China’s off-balance sheet lending explosion

Last week’s People’s Bank of China Financial Stability report contained a few statistics that look unbelievable.  I noted few months ago that the size of banking assets for Chinese banks has reached RMB113.3 trillion, which was 239.7% of 2011 nominal GDP.  That is a staggeringly large number compared to the West, but as credit markets are less developed in China, the discrepancy can be rationalised.

The really shocking number from the Financial Stability Report is that the size of banks’ off-balance sheet activities, which have grown to a staggeringly large number.  By the end of 2011, the size of off-balance assets has reached RMB39.16 trillion, or 35.1% of total assets according to the PBOC’s financial stability report, an increased of 17.98% from a year ago.  The off-balance sheet business experienced rapid growth when the PBOC was tightening credit.  As credit from formal channels was tightened, banks appeared to have designed ways to circumvent regulations and lend via off-balance sheet vehicles.  Entrusted loans, for instance, increased by 29.38%.  Meanwhile, the outstanding wealth management products have reached RMB4 trillion.

I am shocked by this number, which looks unreal (I was hoping it was a misprint and it was actually RMB3.916 trillion instead).  The size of off-balance banking assets amounted to 83% of nominal GDP of 2011 on top of the banking assets (presumably on balance sheet) of roughly 239.7% of GDP.  We believe that this bit of the banks’ businesses are related to the shadow banking system, which we know very little about, and this number raises far more questions than answers regarding to the scale of the shadow banking mess as well as the true scale of debts in China.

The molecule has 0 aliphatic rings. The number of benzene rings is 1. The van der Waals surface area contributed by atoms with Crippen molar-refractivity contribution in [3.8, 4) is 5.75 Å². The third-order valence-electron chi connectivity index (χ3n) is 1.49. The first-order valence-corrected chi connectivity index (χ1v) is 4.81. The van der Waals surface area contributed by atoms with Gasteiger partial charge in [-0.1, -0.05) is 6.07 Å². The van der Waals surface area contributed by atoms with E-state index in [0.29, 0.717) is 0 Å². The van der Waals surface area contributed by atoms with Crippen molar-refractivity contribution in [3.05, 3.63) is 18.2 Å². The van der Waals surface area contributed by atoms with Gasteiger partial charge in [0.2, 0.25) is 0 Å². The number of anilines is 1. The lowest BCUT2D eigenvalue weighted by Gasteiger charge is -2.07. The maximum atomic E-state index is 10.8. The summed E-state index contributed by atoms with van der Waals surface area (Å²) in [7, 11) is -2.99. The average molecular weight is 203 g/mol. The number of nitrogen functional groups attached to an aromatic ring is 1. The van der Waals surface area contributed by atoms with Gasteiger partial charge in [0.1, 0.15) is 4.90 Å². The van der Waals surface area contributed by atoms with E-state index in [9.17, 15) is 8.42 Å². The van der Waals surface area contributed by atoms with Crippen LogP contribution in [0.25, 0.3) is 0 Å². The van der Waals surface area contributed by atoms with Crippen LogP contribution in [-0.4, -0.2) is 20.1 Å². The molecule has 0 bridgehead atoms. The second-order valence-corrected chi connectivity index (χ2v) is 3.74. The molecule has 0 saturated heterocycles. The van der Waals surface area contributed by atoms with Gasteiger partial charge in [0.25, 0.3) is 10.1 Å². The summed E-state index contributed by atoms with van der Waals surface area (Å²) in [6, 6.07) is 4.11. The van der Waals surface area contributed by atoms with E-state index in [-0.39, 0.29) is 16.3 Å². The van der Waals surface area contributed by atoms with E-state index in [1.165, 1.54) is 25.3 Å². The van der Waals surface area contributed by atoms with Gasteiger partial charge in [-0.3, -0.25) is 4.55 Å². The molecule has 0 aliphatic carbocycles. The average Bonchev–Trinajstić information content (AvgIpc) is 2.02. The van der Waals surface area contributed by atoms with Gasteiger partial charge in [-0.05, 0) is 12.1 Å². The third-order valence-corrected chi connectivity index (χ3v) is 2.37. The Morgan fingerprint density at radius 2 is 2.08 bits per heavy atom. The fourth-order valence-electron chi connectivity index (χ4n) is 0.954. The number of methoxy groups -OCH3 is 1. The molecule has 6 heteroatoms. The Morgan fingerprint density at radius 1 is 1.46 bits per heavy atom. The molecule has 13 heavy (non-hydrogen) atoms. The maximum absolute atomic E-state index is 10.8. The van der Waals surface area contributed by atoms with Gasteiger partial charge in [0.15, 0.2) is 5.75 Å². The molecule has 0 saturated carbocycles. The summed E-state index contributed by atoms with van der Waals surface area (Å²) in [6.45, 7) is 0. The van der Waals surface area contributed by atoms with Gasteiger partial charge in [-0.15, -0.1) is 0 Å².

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Comments

  1. From my reading about Asian lives and culture I have become aware of a 3 tier of debt/lending that may cause ripples in the China financial pond.

    Lending clubs operated by mums and grandmas.

    Any slowing of the economy that impact on this ‘informal’ borrowing will have instant and enormous social consequences.

    My guess is that in the bush it would be a fairly common financing activity.

    • “In the Bush” – had to re-read it a few times, brilliant colloquialism which sums things up nicely.

      Am going to use it for anything which is done differently or off-piste from now on.

  2. Great article Zarasuthra – I feel that Macrobusiness unrelenting focus on this issue will be well rewarded as this is going to be ground zero if China was to have a hard landing – much like the credit defaults and collateralised debt obligations in the US.

    AS I have been repeatedly saying – if open transparent western markets are mired in corruption and surreptitious obfuscated dealings, then what of a secretive communist autocratic market ?

    Chinese miracle indeed – more like a Chinese finger puzzle.

    http://stacienaczelnik.hubpages.com/hub/Chinese-Finger-Trap